My cousin’s a nurse and today I asked her how she likes her new job. She told me she likes her coworkers and enjoys what she does; but the upper management is a hot mess. Like many in upper management, her boss is drunk off that drug called power. If you don’t believe me, allow me to enlighten you. My cousin deals with patients whose lives often hang in the balance. Seconds can be the difference between life and death and decisions…the right decisions have got to be made quickly. Recently, there was a patient in the rehab center where she works, who was unresponsive. She couldn’t get a read on his blood pressure, he had an irregular heart rate and she said he was slipping in and out.
She checked his pulse and then decided to call the doctor. She suggested that they send the man, the patient to the hospital. The doctor agreed, that she should use her best judgment. After she’d sent the man to the hospital, she called her director of nursing (DON) and told her about what had happened and the decision she ultimately made. Instead of the DON insisted that before calling the doctor, my cousin call her to explain the situation first, then the doctor and then, finally after all that phone tag, then she should call the hospital. Really?
Is this type of protocol, this hierarchy, in the best interest of the patient or is this about making you feel special? That’s a rhetorical question because the answer is painfully obvious. The woman craved power even at the expense of someone else’s life. That’s pretty sick and pretty telling. But there are other, less egregious examples of this power-hungry behavior in several facets of our lives.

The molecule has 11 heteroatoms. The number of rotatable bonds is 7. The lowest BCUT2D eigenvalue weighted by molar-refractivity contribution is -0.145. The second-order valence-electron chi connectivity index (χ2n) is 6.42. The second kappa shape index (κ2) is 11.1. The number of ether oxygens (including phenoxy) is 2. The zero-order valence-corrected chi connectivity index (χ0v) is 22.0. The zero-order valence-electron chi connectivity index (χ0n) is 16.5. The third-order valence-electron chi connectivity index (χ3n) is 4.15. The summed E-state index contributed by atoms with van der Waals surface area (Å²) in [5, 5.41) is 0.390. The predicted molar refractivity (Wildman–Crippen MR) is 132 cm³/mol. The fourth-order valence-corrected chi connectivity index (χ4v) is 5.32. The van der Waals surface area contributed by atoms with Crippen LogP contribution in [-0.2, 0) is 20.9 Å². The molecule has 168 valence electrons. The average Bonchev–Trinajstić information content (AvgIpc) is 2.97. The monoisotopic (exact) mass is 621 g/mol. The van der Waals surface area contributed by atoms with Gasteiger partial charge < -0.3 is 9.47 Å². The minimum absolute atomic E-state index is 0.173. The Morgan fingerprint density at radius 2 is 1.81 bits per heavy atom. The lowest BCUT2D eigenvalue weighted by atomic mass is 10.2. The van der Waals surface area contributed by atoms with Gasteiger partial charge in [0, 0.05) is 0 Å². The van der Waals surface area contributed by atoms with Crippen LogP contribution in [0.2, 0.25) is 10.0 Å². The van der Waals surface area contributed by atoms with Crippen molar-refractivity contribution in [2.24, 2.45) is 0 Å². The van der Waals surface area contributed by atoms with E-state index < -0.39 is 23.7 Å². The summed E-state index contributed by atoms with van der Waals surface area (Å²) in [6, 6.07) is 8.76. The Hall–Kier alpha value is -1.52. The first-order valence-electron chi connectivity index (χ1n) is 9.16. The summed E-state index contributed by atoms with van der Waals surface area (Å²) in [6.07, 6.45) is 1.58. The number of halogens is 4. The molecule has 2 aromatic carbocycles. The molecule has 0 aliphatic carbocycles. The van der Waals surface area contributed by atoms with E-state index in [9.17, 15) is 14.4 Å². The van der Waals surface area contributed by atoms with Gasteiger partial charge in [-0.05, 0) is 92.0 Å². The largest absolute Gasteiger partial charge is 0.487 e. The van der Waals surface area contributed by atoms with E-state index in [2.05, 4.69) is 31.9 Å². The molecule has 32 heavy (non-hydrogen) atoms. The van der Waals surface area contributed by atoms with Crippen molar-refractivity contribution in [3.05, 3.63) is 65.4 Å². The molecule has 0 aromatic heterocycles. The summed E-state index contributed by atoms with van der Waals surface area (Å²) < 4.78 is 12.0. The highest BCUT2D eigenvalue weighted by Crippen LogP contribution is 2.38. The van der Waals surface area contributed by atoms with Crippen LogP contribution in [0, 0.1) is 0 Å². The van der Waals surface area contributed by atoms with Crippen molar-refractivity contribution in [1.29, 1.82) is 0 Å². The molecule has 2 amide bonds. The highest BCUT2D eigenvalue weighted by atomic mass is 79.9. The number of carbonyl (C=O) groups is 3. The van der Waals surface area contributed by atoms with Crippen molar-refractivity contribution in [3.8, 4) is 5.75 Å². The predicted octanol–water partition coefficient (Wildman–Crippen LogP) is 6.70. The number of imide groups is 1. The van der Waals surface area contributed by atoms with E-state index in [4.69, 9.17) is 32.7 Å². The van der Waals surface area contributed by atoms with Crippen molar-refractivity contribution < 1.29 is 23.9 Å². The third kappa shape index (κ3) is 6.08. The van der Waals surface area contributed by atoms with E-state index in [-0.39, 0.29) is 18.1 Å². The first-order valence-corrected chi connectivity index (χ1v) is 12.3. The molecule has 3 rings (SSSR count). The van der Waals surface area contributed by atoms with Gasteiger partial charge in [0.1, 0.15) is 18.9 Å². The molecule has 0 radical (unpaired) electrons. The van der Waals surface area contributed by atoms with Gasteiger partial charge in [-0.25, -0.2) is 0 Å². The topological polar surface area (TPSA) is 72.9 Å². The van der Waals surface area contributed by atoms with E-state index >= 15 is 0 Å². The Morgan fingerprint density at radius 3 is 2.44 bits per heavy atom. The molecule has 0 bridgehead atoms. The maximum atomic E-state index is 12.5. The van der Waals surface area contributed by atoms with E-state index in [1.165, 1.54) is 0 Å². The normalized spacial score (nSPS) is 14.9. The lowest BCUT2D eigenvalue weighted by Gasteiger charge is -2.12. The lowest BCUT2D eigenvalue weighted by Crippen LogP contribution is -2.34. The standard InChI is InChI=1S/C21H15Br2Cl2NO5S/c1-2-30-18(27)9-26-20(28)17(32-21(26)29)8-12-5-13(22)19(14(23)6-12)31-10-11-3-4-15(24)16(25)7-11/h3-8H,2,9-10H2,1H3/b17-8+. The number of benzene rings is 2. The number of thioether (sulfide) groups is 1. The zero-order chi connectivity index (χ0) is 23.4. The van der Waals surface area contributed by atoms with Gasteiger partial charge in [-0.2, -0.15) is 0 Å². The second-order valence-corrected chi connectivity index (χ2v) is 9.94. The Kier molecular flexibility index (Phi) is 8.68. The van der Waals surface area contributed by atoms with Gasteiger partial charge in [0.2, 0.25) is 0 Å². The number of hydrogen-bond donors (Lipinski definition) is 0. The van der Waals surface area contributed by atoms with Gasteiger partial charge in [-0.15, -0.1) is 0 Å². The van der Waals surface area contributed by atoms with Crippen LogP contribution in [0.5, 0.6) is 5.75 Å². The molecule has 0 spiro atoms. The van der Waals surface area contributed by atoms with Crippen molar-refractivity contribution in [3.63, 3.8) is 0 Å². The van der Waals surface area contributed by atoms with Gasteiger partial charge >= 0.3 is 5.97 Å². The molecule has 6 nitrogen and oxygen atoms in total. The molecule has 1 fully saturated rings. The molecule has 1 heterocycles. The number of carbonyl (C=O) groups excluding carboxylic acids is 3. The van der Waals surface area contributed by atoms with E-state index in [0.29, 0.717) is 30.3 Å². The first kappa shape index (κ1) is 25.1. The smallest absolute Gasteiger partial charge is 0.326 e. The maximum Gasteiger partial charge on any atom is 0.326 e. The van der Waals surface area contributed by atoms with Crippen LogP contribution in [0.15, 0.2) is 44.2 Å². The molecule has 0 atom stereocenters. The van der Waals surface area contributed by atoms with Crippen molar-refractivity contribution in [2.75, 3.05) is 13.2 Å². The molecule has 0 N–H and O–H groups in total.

There are the power hungry men who can’t help but control every aspect of their romantic relationships, at the expense of their partner’s wishes. There are the power hungry friends who think they’re a better authority over your life than you are. And I’d be remiss if I didn’t mention those awful people we were forced to partner with for group projects from elementary school through college. Those people, who would always quick to question the lone black girl’s intelligence. I’ll never forget the day, one of my high school classmates always felt the need to rephrase every idea I proposed. The sentiment was the same but she rephrased every sentence, presenting it like it was a new idea. When I finally asked her why she kept doing that, she said, she just wanted to reword. Why? For what?
If we’re honest though, the quest for power is one that’s probably showed up a time our two in our own lives. How many times have you found yourself trying to one up the next person, trying to flex your little bit of authority around the job or in your personal relationships? If that’s you, it’s time to check yourself.
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